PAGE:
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  1. Newbie
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    #1

    difference between learned and learnt?

    What is the difference between learned and learnt?

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    #2

    Re: difference between learned and learnt?

    Quote Originally Posted by halo666 View Post
    What is the difference between learned and learnt?
    NOT A NATIVE
    "learnt" sounds more like British

  2. riquecohen's Avatar
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    #3

    Re: difference between learned and learnt?

    Ostap77 is correct. In AmE learned is both the simple past and the past participle of learn. While learnt is a proper alternative for the past participle, we rarely hear it spoken.

  3. BobK's Avatar
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    #4

    Re: difference between learned and learnt?

    Also (in Br English at least) 'learned' can be used as a two-syllable adjective that means 'educated' - 'a learnÚd person' (the second syllable often has a written accent).

    b

  4. riquecohen's Avatar
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    #5

    Re: difference between learned and learnt?

    Quote Originally Posted by BobK View Post
    Also (in Br English at least) 'learned' can be used as a two-syllable adjective that means 'educated' - 'a learnÚd person' (the second syllable often has a written accent).

    b
    Yes. That pronunciation for the adjective is the same in the U.S. We had, during the second half of the 20th century, a famous and scholarly appeals court judge named Learned Hand.
    I┤ve never seen the written accent in AmE though.

  5. Newbie
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    #6

    Re: difference between learned and learnt?

    hmmm.... thx for the answers. But what is AmE? Is it American spelling? So in summary...learned = American, learnt = British?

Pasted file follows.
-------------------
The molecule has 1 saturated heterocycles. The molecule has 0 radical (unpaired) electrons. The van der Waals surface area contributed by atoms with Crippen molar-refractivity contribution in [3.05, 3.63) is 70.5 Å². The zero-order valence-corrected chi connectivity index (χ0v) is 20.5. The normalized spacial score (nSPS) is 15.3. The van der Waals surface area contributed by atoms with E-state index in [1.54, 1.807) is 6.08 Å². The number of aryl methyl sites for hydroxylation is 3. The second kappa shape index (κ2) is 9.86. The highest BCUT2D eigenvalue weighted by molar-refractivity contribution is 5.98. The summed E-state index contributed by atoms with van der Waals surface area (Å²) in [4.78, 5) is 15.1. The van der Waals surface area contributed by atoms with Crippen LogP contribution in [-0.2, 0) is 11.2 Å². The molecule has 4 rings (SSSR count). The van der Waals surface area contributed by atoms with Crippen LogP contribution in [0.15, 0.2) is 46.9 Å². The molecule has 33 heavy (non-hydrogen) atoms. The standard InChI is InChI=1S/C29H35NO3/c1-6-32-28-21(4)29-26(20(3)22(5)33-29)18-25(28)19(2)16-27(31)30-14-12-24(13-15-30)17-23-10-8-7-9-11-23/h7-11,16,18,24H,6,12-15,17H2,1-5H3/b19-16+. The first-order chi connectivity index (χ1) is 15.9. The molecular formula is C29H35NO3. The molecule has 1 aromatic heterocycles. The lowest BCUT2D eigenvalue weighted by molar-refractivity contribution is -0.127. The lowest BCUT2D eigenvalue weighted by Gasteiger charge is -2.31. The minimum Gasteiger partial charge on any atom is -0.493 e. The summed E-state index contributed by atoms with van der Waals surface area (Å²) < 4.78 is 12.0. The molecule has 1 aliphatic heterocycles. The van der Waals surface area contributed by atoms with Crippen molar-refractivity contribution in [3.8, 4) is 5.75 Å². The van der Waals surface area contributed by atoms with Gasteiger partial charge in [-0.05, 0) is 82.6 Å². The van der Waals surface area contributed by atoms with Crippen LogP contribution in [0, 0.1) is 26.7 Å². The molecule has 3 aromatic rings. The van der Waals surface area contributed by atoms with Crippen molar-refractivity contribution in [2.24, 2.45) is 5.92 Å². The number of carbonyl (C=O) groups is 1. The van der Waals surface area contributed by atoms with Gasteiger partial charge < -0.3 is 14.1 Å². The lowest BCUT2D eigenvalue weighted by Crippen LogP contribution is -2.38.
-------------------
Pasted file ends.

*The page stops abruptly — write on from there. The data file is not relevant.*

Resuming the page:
6. BobK's Avatar
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    #7

    Re: difference between learned and learnt?

    Quote Originally Posted by halo666 View Post
    hmmm.... thx for the answers. But what is AmE? Is it American spelling? So in summary...learned = American, learnt = British?
    AmE is American English - not just American spelling; also American syntax, American lexis and American phonology.

    Your summary is an over-simplification that many people believe. As a British person who uses both 'learnt' and 'learned' I disagree. People have written something closer to the whole story in the foregoing posts.

    b

  7. konungursvia's Avatar
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    #8

    Re: difference between learned and learnt?

    We say learnt here.


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    #9

    Re: difference between learned and learnt?

    I have always understood that there is a subtle difference:

    "learned" is the past of the action of learning (e.g. Fred learned how to ride a bike)
    "learnt" is the state that something (rather than someone) has been learned e.g. Mathematics was learnt.

    The example with burned and burnt may be easier to explain:

    The paper burned (i.e. it was on fire)
    That piece of paper is burnt (i.e. the action of it being burned has caused it to be in a burnt state).

    Happy to be told otherwise

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